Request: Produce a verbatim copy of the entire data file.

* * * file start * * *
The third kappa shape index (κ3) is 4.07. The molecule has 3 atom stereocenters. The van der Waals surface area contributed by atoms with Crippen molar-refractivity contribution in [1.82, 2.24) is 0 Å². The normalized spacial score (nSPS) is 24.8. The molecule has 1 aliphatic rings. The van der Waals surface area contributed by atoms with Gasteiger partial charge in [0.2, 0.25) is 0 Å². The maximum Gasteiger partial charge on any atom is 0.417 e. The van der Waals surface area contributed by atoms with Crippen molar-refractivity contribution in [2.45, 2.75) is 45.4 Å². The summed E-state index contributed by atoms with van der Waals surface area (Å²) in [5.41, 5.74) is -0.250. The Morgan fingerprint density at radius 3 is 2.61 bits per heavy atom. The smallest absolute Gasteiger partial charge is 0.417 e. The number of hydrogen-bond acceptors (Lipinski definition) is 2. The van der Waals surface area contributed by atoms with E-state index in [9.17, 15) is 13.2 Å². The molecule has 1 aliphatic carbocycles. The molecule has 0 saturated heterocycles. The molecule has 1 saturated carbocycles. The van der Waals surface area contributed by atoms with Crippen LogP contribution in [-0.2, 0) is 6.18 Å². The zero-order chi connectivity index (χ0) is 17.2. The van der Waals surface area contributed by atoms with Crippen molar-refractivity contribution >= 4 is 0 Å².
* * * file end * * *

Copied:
The third kappa shape index (κ3) is 4.07. The molecule has 3 atom stereocenters. The van der Waals surface area contributed by atoms with Crippen molar-refractivity contribution in [1.82, 2.24) is 0 Å². The normalized spacial score (nSPS) is 24.8. The molecule has 1 aliphatic rings. The van der Waals surface area contributed by atoms with Gasteiger partial charge in [0.2, 0.25) is 0 Å². The maximum Gasteiger partial charge on any atom is 0.417 e. The van der Waals surface area contributed by atoms with Crippen molar-refractivity contribution in [2.45, 2.75) is 45.4 Å². The summed E-state index contributed by atoms with van der Waals surface area (Å²) in [5.41, 5.74) is -0.250. The Morgan fingerprint density at radius 3 is 2.61 bits per heavy atom. The smallest absolute Gasteiger partial charge is 0.417 e. The number of hydrogen-bond acceptors (Lipinski definition) is 2. The van der Waals surface area contributed by atoms with E-state index in [9.17, 15) is 13.2 Å². The molecule has 1 aliphatic carbocycles. The molecule has 0 saturated heterocycles. The molecule has 1 saturated carbocycles. The van der Waals surface area contributed by atoms with Crippen LogP contribution in [-0.2, 0) is 6.18 Å². The zero-order chi connectivity index (χ0) is 17.2. The van der Waals surface area contributed by atoms with Crippen molar-refractivity contribution >= 4 is 0 Å².